We thank NRO Contributing Editor Roger Clegg for pointing out one minor inaccuracy in our 108-page report, which a Los Angeles Times editorialist–who doesn’t oppose Judge Roberts–has called “impressively thorough and … restrained…” We have corrected the report to remove any suggestion that it was unusual for a deputy solicitor general like Judge Roberts not to be on a reply brief.
We also thank NRO for pointing out that the White House ordered the Solicitor General’s Office to withdraw its argument that Mississippi had no constitutional obligation to provide historically black colleges with increased funding in order to remedy a long history of discrimination. The White House’s order only underscores our original point that Judge Roberts supervised and co-signed a brief that took an unduly restrictive position on desegregation remedies. Mr. Clegg says he agrees with the initial argument that Ken Starr and Judge Roberts made. But the George H.W. Bush White House didn’t. Neither did eight justices on the Supreme Court.
Roger Clegg responds: It’s good that Nan Aron has corrected two of the report’s “inaccurac[ies]“–which were hardly “minor”–but I don’t want to leave her with the impression that, in writing about this one section of the report, there weren’t problems elsewhere. Here are a couple more (and, no, these are not meant to be exhaustive either).
On page 10, the report asserts that Roberts was a “member” of the National Legal Center for the Public Interest. This is not true; I used to be general counsel of NLCPI, and it is not a membership organization. It is true, as the report also goes on to say, that Roberts “served on the Legal Advisory Council” of NLCPI, and the report ominously footnotes this: “Other Board Members and Legal Advisors of the Center include prominent conservatives, such as Douglas Kmiec, C. Boyden Gray and Kenneth Starr.” That’s also true enough, but the report conveniently ignores the bipartisan membership of the Center’s Board and Council, which has also included former Democratic officials like Clifford Sloan, Walter Dellinger, Seth Waxman, Griffin Bell, and Robert Strauss.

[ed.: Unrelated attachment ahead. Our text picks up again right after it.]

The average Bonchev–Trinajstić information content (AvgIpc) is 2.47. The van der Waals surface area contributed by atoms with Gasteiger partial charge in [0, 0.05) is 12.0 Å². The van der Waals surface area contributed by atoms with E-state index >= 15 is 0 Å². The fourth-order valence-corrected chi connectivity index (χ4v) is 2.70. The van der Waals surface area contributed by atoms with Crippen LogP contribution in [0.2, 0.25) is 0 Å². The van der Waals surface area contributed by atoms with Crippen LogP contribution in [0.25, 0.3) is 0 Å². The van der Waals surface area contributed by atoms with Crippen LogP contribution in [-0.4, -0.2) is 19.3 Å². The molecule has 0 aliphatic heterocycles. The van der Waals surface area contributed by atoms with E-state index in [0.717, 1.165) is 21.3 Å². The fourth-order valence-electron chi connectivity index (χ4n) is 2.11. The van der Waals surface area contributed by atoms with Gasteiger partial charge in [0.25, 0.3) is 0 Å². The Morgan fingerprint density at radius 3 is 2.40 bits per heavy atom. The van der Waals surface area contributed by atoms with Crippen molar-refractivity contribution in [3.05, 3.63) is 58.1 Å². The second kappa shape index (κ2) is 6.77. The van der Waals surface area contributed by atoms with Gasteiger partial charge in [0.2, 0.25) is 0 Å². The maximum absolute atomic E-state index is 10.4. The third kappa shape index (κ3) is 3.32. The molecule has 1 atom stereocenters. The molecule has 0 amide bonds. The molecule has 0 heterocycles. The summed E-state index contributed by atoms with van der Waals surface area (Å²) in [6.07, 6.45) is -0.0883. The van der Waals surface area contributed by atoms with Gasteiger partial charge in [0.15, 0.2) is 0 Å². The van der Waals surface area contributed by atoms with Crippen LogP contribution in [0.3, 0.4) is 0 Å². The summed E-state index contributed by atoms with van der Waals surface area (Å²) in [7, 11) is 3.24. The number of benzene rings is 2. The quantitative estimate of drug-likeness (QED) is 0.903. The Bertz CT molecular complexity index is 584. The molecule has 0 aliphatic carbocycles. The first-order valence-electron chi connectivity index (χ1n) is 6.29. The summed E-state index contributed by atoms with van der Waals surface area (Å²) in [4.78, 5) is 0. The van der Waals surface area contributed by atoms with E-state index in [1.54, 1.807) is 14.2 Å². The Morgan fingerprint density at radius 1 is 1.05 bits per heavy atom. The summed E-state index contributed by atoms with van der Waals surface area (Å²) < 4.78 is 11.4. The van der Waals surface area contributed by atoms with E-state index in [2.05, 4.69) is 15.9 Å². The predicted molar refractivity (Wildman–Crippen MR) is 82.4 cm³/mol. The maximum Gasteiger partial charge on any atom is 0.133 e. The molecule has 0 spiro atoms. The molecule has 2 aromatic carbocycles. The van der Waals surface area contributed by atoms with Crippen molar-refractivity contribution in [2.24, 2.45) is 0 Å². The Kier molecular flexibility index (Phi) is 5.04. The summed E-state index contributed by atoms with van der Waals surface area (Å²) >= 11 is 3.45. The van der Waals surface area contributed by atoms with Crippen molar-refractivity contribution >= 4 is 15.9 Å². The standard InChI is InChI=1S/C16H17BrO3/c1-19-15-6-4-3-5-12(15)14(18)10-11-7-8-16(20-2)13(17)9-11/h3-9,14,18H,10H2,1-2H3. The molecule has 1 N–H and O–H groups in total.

On page 92, the report describes the vote in Withrow v. Williams as 6-3, “with Justices Rehnquist, Scalia and Thomas in dissent.” In fact, it was 5-4, with Justice O’Connor writing the opinion–the lead dissent, actually–that Chief Justice Rehnquist joined. It is, of course, most inconvenient for the report that Justice O’Connor–the Left’s gold standard for an acceptable Republican justice–would have voted for Roberts’s position, but indeed she did.
What’s disturbing is that the more you know about something, the likelier it appears to be that you’ll find an error about it in the report. I worked on the Mississippi higher education case when I served at the Justice Department, and I found mistakes in that part of the report. I also used to work at the National Legal Center for the Public Interest, and I found mistakes about it in the report, too. A couple of weeks ago, for another NRO piece, I looked at Withrow v. Williams, and, sure enough, it turns out that the report made a mistake in discussing it as well.
On a lighter note, here are two more: On page 51, the report snidely puts a “sic” next to the word “signalled” in one of Roberts’s memos. But that’s an acceptable spelling.
And, by the way: Aron begins her letter by proudly quoting an editorialist in the Los Angeles Times as calling her report “impressively thorough and … restrained ….” Well, here’s the editorialist’s full sentence: “In fairness, the alliance’s analysis of Roberts’ record is impressively thorough, and it’s restrained by the shrill standards of most advocacy propaganda.” Being “restrained” is hardly the same thing as being “restrained by the shrill standards of most advocacy propaganda.”
It’s understandable that Aron would not want to quote the phrase “advocacy propaganda.” That is, of course, the most charitable way to describe the Alliance for Justice’s report–and everyone knows it. That is why the report is unlikely to be taken seriously–and shouldn’t be.